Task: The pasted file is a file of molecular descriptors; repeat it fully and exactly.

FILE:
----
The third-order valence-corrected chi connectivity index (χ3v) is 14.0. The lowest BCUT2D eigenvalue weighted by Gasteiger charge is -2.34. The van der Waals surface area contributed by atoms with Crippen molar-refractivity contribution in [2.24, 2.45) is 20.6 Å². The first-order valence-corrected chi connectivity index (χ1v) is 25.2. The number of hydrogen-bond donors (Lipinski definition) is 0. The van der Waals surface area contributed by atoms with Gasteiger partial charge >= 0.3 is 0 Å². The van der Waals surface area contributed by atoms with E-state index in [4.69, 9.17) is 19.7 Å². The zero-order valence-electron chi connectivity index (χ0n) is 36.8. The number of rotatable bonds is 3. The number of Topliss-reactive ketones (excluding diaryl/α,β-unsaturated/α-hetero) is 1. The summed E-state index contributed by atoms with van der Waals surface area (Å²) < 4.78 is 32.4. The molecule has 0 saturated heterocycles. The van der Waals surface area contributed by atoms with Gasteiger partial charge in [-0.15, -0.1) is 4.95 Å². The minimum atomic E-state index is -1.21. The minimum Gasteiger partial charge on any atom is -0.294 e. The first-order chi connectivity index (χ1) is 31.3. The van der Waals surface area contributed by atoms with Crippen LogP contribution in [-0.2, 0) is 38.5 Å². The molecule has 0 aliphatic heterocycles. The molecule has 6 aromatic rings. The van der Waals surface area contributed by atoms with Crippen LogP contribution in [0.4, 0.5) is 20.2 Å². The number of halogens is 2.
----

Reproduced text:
The third-order valence-corrected chi connectivity index (χ3v) is 14.0. The lowest BCUT2D eigenvalue weighted by Gasteiger charge is -2.34. The van der Waals surface area contributed by atoms with Crippen molar-refractivity contribution in [2.24, 2.45) is 20.6 Å². The first-order valence-corrected chi connectivity index (χ1v) is 25.2. The number of hydrogen-bond donors (Lipinski definition) is 0. The van der Waals surface area contributed by atoms with Gasteiger partial charge >= 0.3 is 0 Å². The van der Waals surface area contributed by atoms with E-state index in [4.69, 9.17) is 19.7 Å². The zero-order valence-electron chi connectivity index (χ0n) is 36.8. The number of rotatable bonds is 3. The number of Topliss-reactive ketones (excluding diaryl/α,β-unsaturated/α-hetero) is 1. The summed E-state index contributed by atoms with van der Waals surface area (Å²) < 4.78 is 32.4. The molecule has 0 saturated heterocycles. The van der Waals surface area contributed by atoms with Gasteiger partial charge in [-0.15, -0.1) is 4.95 Å². The minimum atomic E-state index is -1.21. The minimum Gasteiger partial charge on any atom is -0.294 e. The first-order chi connectivity index (χ1) is 31.3. The van der Waals surface area contributed by atoms with Crippen LogP contribution in [-0.2, 0) is 38.5 Å². The molecule has 0 aliphatic heterocycles. The molecule has 6 aromatic rings. The van der Waals surface area contributed by atoms with Crippen LogP contribution in [0.4, 0.5) is 20.2 Å². The number of halogens is 2.